“I don’t think so.” In a nutshell this was the response from the Curro board following Advtech’s announcement on Tuesday that it will not refer Curro’s offer to its shareholders for consideration. It summarily withdrew the cautionary relating to discussions between the two companies.
Curro responded with a further, more detailed cautionary announcement.
This suggests that Curro’s management has been in discussions with the Advtech board, on its desire to acquire the company, since late April. When the parties stalled on price negotiations, Curro took an offer of R13/share to Advtech’s largest shareholders including Coronation and Kagiso Asset Management, which hold about 40% between them. “The offer is acceptable to the major Advtech shareholders,” Curro says in the statement, without naming the specific shareholders.
The offer represents a 42% premium to the 30-day volume weighted average price of Advtech at 28 April 2015. It is also north of most analysts’ estimates of fair value, which range from R11 to R12/share.
The offer will see roughly 2,59 Advtech shares swopped for every one Curro share, with Curro valued at R33,65/share.
Significantly, the deal also includes a cash consideration for those shareholders that wish it. Curro has offered a minimum of 50% cash, increasing to 100% cash for smaller shareholders. The latter part of the offer will be possible, Curro says, because some of the major shareholders have indicated a preference for Curro shares.
Kagiso Asset Management is one of the Advtech shareholders that has indicated its support for the deal.
The Curro offer represented a substantial premium to the prevailing market price of Advtech, says Simon Anderssen, Kagiso Asset Management investment analyst. “And we believe this fairly valued Advtech’s operations and its exciting growth strategy.”
Kagiso is not blind to the opportunities and risks of the extraordinary growth it forecasts in Curro’s cash flows over the next stage of its business cycle, but believes that the deal is appropriately valued.
By supporting the offer, Kagiso, the second largest shareholder after Coronation, believed that Curro could proceed with negotiations with Advtech. The ultimate goal of this would have been the public announcement of the terms of the deal in order to allow all shareholders to evaluate the offer independently, Anderssen says. “We are therefore disappointed that the board of Advtech has decided not to refer Curro’s offer to all shareholders.”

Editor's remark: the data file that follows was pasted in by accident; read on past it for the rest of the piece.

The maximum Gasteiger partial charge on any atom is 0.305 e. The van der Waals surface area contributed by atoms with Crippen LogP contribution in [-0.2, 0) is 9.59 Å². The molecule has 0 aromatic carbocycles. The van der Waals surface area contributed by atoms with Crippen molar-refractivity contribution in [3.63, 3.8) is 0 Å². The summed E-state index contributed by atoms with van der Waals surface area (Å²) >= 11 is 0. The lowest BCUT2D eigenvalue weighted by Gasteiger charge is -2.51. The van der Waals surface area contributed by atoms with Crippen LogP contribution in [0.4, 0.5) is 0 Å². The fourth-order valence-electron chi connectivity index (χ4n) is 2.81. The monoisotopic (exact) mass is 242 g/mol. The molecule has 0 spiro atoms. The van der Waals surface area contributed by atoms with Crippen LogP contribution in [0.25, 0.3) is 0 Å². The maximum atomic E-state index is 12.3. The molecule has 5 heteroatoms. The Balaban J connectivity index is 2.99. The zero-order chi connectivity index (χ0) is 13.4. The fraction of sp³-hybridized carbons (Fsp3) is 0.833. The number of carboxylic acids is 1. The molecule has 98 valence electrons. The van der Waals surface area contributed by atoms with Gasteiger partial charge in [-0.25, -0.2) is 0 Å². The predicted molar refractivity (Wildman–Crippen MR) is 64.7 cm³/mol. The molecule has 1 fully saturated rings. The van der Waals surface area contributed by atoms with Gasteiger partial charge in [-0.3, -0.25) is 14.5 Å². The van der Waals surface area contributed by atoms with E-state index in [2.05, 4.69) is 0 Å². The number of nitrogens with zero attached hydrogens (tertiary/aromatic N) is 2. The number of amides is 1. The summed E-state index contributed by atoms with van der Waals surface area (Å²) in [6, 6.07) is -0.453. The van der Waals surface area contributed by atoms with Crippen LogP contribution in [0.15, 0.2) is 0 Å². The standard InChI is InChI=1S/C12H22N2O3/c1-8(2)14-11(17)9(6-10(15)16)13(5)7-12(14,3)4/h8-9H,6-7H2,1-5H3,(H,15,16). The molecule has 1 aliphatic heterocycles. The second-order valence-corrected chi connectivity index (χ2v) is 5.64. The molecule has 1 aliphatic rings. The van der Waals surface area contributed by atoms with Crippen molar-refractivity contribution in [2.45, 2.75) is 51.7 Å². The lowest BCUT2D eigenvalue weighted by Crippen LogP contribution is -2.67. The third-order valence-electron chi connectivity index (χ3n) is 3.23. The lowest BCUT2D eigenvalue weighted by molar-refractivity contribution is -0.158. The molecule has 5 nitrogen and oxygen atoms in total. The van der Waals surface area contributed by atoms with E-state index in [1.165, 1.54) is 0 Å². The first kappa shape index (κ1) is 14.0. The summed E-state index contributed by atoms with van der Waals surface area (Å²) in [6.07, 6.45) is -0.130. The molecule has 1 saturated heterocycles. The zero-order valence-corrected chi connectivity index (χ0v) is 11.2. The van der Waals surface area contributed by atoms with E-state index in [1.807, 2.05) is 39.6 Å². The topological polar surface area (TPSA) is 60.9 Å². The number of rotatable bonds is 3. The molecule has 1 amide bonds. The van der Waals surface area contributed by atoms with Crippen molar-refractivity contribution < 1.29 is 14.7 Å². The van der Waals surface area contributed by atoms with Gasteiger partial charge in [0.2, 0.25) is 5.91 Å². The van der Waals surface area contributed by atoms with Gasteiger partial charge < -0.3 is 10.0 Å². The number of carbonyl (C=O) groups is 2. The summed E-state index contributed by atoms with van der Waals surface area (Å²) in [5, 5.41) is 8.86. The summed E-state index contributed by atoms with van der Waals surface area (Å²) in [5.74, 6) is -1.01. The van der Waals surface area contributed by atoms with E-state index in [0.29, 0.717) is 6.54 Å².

He notes that while Curro and Advtech had disclosed that they were in negotiations, the public and most shareholders did not know the terms of the transaction. This meant that only those shareholders privy to the terms of the deal would have been in a position to unequivocally state their position on the transaction.
Without inside knowledge most analysts and other commentators assumed any offer would be settled through a swop of Advtech shares for highly rated Curro shares. This was unattractive to many shareholders who were unwilling to accept Curro shares for their Advtech investment.
“Many of these shareholders may have been satisfied with the option to receive a very high proportion, if not all, of their Advtech investment in cash, and at a premium to current market prices,” Anderssen says.
“Crucially, the board’s decision has deprived the general body of shareholders this opportunity.”
He adds that Kagiso is concerned by the board’s lack of transparency in their withdrawal of cautionary, which cites the best interests of the Company but which marginalises the view of their largest shareholders.
AdvTech’s shares jumped 5,2% to R12,20 on Wednesday, while Curro fell 0,6% to R34,30.
- This column was first published on Moneyweb and is republished here with permission